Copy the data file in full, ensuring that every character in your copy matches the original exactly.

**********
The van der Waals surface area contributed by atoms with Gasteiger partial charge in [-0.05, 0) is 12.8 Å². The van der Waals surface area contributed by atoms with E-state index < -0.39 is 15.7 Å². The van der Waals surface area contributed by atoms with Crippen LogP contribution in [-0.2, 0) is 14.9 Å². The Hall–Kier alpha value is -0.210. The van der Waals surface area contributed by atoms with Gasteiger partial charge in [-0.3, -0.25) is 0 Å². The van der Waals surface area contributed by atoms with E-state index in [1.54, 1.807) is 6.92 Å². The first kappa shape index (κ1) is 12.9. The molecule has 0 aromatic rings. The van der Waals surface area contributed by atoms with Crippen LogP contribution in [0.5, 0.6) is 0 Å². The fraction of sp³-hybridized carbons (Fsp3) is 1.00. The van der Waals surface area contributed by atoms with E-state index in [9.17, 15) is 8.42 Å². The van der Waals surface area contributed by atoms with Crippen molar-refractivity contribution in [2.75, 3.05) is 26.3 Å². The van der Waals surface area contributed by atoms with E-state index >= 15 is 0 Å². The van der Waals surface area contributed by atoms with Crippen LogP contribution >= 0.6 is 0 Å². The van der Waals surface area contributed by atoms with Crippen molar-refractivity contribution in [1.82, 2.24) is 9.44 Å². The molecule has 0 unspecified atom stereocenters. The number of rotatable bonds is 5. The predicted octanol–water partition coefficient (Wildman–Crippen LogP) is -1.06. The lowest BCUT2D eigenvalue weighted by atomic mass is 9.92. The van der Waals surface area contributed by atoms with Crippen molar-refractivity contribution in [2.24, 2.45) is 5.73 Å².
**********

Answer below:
The van der Waals surface area contributed by atoms with Gasteiger partial charge in [-0.05, 0) is 12.8 Å². The van der Waals surface area contributed by atoms with E-state index < -0.39 is 15.7 Å². The van der Waals surface area contributed by atoms with Crippen LogP contribution in [-0.2, 0) is 14.9 Å². The Hall–Kier alpha value is -0.210. The van der Waals surface area contributed by atoms with Gasteiger partial charge in [-0.3, -0.25) is 0 Å². The van der Waals surface area contributed by atoms with E-state index in [1.54, 1.807) is 6.92 Å². The first kappa shape index (κ1) is 12.9. The molecule has 0 aromatic rings. The van der Waals surface area contributed by atoms with Crippen LogP contribution in [0.5, 0.6) is 0 Å². The fraction of sp³-hybridized carbons (Fsp3) is 1.00. The van der Waals surface area contributed by atoms with E-state index in [9.17, 15) is 8.42 Å². The van der Waals surface area contributed by atoms with Crippen molar-refractivity contribution in [2.75, 3.05) is 26.3 Å². The van der Waals surface area contributed by atoms with E-state index >= 15 is 0 Å². The van der Waals surface area contributed by atoms with Crippen LogP contribution >= 0.6 is 0 Å². The van der Waals surface area contributed by atoms with Crippen molar-refractivity contribution in [1.82, 2.24) is 9.44 Å². The molecule has 0 unspecified atom stereocenters. The number of rotatable bonds is 5. The predicted octanol–water partition coefficient (Wildman–Crippen LogP) is -1.06. The lowest BCUT2D eigenvalue weighted by atomic mass is 9.92. The van der Waals surface area contributed by atoms with Crippen molar-refractivity contribution in [2.24, 2.45) is 5.73 Å².